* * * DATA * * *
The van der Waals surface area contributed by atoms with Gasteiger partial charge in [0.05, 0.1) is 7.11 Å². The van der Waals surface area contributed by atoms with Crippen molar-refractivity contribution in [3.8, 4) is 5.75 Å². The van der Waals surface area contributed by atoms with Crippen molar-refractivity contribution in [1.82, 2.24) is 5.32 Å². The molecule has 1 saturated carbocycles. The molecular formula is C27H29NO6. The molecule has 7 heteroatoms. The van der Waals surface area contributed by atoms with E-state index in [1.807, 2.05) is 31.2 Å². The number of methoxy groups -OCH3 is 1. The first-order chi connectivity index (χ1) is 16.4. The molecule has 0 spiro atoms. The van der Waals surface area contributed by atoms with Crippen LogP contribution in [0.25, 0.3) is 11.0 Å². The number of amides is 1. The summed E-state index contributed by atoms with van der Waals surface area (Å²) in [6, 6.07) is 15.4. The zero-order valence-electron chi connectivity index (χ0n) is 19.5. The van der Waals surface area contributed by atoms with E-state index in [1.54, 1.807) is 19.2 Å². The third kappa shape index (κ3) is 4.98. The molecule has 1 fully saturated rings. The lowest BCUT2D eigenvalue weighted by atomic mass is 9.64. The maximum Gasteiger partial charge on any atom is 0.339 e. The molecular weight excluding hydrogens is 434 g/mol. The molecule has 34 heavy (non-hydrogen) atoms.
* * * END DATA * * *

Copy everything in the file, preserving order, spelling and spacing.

The van der Waals surface area contributed by atoms with Gasteiger partial charge in [0.05, 0.1) is 7.11 Å². The van der Waals surface area contributed by atoms with Crippen molar-refractivity contribution in [3.8, 4) is 5.75 Å². The van der Waals surface area contributed by atoms with Crippen molar-refractivity contribution in [1.82, 2.24) is 5.32 Å². The molecule has 1 saturated carbocycles. The molecular formula is C27H29NO6. The molecule has 7 heteroatoms. The van der Waals surface area contributed by atoms with E-state index in [1.807, 2.05) is 31.2 Å². The number of methoxy groups -OCH3 is 1. The first-order chi connectivity index (χ1) is 16.4. The molecule has 0 spiro atoms. The van der Waals surface area contributed by atoms with Crippen LogP contribution in [0.25, 0.3) is 11.0 Å². The number of amides is 1. The summed E-state index contributed by atoms with van der Waals surface area (Å²) in [6, 6.07) is 15.4. The zero-order valence-electron chi connectivity index (χ0n) is 19.5. The van der Waals surface area contributed by atoms with E-state index in [1.54, 1.807) is 19.2 Å². The third kappa shape index (κ3) is 4.98. The molecule has 1 fully saturated rings. The lowest BCUT2D eigenvalue weighted by atomic mass is 9.64. The maximum Gasteiger partial charge on any atom is 0.339 e. The molecular weight excluding hydrogens is 434 g/mol. The molecule has 34 heavy (non-hydrogen) atoms.